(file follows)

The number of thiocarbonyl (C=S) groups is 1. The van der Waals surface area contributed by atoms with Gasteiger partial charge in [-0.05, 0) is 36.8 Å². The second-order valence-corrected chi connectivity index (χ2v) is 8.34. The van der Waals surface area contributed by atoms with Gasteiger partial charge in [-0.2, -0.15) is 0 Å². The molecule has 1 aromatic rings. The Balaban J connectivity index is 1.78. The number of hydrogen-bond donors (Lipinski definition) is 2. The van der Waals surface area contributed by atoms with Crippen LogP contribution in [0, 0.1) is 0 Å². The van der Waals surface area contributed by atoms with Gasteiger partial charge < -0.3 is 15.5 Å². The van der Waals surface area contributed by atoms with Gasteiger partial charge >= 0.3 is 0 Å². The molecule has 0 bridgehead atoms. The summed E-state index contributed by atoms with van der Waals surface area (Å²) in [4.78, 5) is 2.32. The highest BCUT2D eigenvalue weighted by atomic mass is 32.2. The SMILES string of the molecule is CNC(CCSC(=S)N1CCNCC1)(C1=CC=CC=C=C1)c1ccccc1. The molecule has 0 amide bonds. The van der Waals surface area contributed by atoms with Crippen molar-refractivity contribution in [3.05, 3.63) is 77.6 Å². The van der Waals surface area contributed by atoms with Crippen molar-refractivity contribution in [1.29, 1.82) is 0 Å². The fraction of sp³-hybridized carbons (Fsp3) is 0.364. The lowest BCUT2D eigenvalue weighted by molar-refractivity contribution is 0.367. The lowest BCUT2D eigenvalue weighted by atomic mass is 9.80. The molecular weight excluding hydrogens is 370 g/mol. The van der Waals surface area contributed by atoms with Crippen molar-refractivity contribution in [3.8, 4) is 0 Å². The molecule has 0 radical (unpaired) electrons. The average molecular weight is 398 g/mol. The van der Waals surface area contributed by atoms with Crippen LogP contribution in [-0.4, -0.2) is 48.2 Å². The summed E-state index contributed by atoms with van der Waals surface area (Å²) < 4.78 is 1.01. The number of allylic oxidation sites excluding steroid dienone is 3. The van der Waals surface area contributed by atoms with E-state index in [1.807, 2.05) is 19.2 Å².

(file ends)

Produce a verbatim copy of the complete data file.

The number of thiocarbonyl (C=S) groups is 1. The van der Waals surface area contributed by atoms with Gasteiger partial charge in [-0.05, 0) is 36.8 Å². The second-order valence-corrected chi connectivity index (χ2v) is 8.34. The van der Waals surface area contributed by atoms with Gasteiger partial charge in [-0.2, -0.15) is 0 Å². The molecule has 1 aromatic rings. The Balaban J connectivity index is 1.78. The number of hydrogen-bond donors (Lipinski definition) is 2. The van der Waals surface area contributed by atoms with Crippen LogP contribution in [0, 0.1) is 0 Å². The van der Waals surface area contributed by atoms with Gasteiger partial charge < -0.3 is 15.5 Å². The van der Waals surface area contributed by atoms with Gasteiger partial charge >= 0.3 is 0 Å². The molecule has 0 bridgehead atoms. The summed E-state index contributed by atoms with van der Waals surface area (Å²) in [4.78, 5) is 2.32. The highest BCUT2D eigenvalue weighted by atomic mass is 32.2. The SMILES string of the molecule is CNC(CCSC(=S)N1CCNCC1)(C1=CC=CC=C=C1)c1ccccc1. The molecule has 0 amide bonds. The van der Waals surface area contributed by atoms with Crippen molar-refractivity contribution in [3.05, 3.63) is 77.6 Å². The van der Waals surface area contributed by atoms with Crippen molar-refractivity contribution in [1.29, 1.82) is 0 Å². The fraction of sp³-hybridized carbons (Fsp3) is 0.364. The lowest BCUT2D eigenvalue weighted by molar-refractivity contribution is 0.367. The lowest BCUT2D eigenvalue weighted by atomic mass is 9.80. The molecular weight excluding hydrogens is 370 g/mol. The van der Waals surface area contributed by atoms with Crippen molar-refractivity contribution in [3.8, 4) is 0 Å². The molecule has 0 radical (unpaired) electrons. The average molecular weight is 398 g/mol. The van der Waals surface area contributed by atoms with Crippen LogP contribution in [-0.4, -0.2) is 48.2 Å². The summed E-state index contributed by atoms with van der Waals surface area (Å²) < 4.78 is 1.01. The number of allylic oxidation sites excluding steroid dienone is 3. The van der Waals surface area contributed by atoms with E-state index in [1.807, 2.05) is 19.2 Å².